Adventist Youth Honors Answer Book/Recreation/Swimming - Advanced Beginner
|Swimming - Advanced Beginner|
|Skill Level 1|
|Year of Introduction: 1963|
Receive the American Red Cross Level IV Stroke Development or YMCA certificate or equivalent in Swimming – Beginner's Advanced OR pass the following requirementsEdit
While it is not required that you have a professional teach you (or your kids) to swim, it is highly advisable. Check with your local pool (a local college, or YMCA for example) to see what kind of swimming courses are offered. If you are unsure where your nearest American Red Cross (ARC), or YMCA is, then check online at: Red Cross (in the middle near the top there is a place to enter your zip code so that you can locate your locale ARC chapter); or YMCA (there is a box off to the left that will allow you to enter your zip code). If you choose to not have a professional teach you, you will find the requirements below.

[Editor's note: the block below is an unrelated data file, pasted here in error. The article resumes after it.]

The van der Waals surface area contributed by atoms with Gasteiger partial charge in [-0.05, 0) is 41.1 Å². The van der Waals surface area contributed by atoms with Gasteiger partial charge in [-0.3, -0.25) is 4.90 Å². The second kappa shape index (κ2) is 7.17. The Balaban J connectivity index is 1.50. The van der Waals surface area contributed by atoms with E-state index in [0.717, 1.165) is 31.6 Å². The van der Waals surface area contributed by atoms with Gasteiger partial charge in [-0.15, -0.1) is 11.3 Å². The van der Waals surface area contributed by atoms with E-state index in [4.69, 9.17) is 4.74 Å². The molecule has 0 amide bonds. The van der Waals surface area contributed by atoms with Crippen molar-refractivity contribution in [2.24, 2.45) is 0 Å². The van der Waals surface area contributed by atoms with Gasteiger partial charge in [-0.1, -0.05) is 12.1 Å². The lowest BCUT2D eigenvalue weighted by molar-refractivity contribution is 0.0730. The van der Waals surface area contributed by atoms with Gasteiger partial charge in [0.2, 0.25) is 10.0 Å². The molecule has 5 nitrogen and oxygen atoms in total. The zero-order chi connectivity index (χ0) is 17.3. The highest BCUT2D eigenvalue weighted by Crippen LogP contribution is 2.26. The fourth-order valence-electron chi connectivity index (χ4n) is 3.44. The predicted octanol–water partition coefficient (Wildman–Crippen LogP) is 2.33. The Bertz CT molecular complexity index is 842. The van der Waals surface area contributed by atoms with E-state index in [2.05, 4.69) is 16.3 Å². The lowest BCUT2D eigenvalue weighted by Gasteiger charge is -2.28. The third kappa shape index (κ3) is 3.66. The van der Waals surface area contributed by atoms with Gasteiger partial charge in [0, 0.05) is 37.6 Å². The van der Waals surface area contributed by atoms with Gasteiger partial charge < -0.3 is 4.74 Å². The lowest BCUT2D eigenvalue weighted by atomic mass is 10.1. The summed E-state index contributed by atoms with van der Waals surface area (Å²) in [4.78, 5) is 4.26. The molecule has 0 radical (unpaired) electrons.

1. Bobbing. Practice bobbing in neck-deep water prior to going into deep water. Demonstrate bobbing in deep water with a definite rhythm, inhaling when the mouth clears the water and exhaling as the head goes below the water.Edit
2. Breath Control. Stand in chest-deep water and demonstrate rhythmic breathing at the rate of 24 to 26 times in two minutes.Edit
3. Swimming in Place. Remain afloat in a confined area (within an eight-foot circle) by using a modified human stroke for a period of one minute.Edit
4. Changing Positions. Change from a prone swimming position to a vertical position and then to a supine position. Change from a supine to a vertical position, and then to a prone position.Edit
The supine position (/səˈpaɪn/ or /ˈsuːpaɪn/) means lying horizontally with the face and torso facing up, as opposed to the prone position, which is face down. When used in surgical procedures, it allows access to the peritoneal, thoracic and pericardial regions; as well as the head, neck and extremities.